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NIH MedlinePlus the Magazine, Trusted Health Information from the National Institutes of Health

Feature:
Type 2 Diabetes

Diabetes Type 2 Is Serious But Manageable

Am I at Risk?

If you have wondered or possibly been told that you are at risk for developing diabetes or that you have prediabetes, you should know that diabetes prevention is proven, possible, and powerful. Studies show that people at high risk for diabetes can prevent or delay the onset of the disease by losing 5 to 7 percent of their weight, if they are overweight—that's 10 to 14 pounds for a 200-pound person.

Two keys to success:

1Get at least 30 minutes of moderate-intensity physical activity five days a week.

2Eat a variety of foods that are low in fat and reduce the number of calories you eat per day.

In other words, you don't have to knock yourself out to prevent diabetes. The key is: small steps that lead to big rewards. Learn more about your risk for developing type 2 diabetes and the small steps you can take to delay or prevent the disease and live a long, healthy life.


Gestational
Diabetes

If you had gestational diabetes when you were pregnant, you and your child have a lifelong risk for getting diabetes.
Family Health History Family health history is an important risk factor for developing a number of serious diseases, including type 2 diabetes. In fact, most people with type 2 diabetes have a family member—such as a mother, father, brother, or sister—with the disease.
Take Small Steps to Prevent Diabetes
When you take steps to prevent diabetes, you will also lower your risk for possible complications of diabetes such as heart disease, stroke, kidney disease, blindness, nerve damage, and other health problems. That's a big reward for you and your family and friends.
Diabetes HealthSense
Find tools and programs that can help you with making lifestyle and behavior changes. Diabetes HealthSense also includes research articles on lifestyle changes and behavioral strategies. http://ndep.nih.gov/resources/diabetes-healthsense/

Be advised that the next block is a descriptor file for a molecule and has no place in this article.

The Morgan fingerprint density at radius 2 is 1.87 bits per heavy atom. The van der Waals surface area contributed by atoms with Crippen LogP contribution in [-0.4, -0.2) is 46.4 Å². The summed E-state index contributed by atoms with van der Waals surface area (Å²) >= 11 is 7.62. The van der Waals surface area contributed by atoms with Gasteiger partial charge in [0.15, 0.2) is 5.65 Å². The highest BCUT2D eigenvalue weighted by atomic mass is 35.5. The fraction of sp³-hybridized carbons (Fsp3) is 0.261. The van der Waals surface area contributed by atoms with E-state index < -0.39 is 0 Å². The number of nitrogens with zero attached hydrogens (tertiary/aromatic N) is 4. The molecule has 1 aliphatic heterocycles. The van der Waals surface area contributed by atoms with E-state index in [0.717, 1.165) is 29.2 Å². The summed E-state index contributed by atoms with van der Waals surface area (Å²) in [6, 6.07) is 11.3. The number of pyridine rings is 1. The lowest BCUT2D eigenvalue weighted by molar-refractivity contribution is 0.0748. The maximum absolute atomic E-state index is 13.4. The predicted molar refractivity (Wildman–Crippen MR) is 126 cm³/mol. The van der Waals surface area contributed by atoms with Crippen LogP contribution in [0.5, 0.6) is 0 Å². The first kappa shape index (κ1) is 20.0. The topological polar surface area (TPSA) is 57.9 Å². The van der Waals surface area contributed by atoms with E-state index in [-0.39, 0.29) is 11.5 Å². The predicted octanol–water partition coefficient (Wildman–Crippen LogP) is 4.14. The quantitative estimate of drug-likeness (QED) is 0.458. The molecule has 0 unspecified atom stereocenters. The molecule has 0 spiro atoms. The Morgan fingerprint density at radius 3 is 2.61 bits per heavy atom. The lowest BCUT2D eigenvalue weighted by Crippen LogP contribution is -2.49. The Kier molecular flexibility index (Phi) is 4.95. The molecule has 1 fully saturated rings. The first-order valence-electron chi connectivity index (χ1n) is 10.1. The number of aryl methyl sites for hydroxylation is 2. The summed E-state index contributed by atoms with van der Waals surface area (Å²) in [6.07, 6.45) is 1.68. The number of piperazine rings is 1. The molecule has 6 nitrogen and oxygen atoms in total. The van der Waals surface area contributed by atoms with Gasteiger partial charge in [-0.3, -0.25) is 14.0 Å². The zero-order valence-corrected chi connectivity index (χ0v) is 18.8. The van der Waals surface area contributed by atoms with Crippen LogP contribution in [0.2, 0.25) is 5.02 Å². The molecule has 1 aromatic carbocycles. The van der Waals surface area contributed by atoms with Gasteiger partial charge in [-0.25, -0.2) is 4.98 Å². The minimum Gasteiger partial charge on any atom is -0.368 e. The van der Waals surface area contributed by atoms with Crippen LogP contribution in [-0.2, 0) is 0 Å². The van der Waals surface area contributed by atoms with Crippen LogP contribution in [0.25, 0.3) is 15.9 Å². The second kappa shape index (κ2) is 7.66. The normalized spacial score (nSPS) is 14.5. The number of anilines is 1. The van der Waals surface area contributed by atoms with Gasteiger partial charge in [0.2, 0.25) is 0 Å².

Diabetes Risk Factors

There are many factors that increase your risk for diabetes. To find out about your risk, note each item on this list that applies to you.

Nearly 26 million Americans have diabetes, a serious disease in which blood glucose (blood sugar) levels are above normal. Most people with diabetes have type 2, which used to be called adult-onset diabetes. At one time, type 2 diabetes was more common in people over age 45. But now more young people, even children, have the disease because many are overweight or obese.

  • I am 45 years of age or older.
  • The At-Risk Weight Chart shows my current weight puts me at risk.
    http://ndep.nih.gov/am-i-at-risk/DiabetesRiskFactors.aspx#weightcharts
  • I have a parent, brother, or sister with diabetes.
  • My family background is African American, Hispanic/Latino, American Indian, Asian American, or Pacific Islander.
  • I have had diabetes while I was pregnant (this is called gestational diabetes) or I gave birth to a baby weighing 9 pounds or more.
  • I have been told that my blood glucose (blood sugar) levels are higher than normal.
  • My blood pressure is 140/90 or higher, or I have been told that I have high blood pressure.
  • My cholesterol (lipid) levels are not normal. My HDL cholesterol ("good" cholesterol) is less than 35 or my triglyceride level is higher than 250.
  • I am fairly inactive. I am physically active less than three times a week.
  • I have been told that I have polycystic ovary syndrome (PCOS).
  • The skin around my neck or in my armpits appears dirty no matter how much I scrub it. The skin appears dark, thick and velvety. This is called acanthosis nigricans.
  • I have been told that I have blood vessel problems affecting my heart, brain, or legs.
  • If you have any of the items above, be sure to talk with your health care team about your risk for diabetes and whether you should be tested. Diabetes is preventable.

Fall 2014 Issue: Volume 9 Number 3 Page 12-13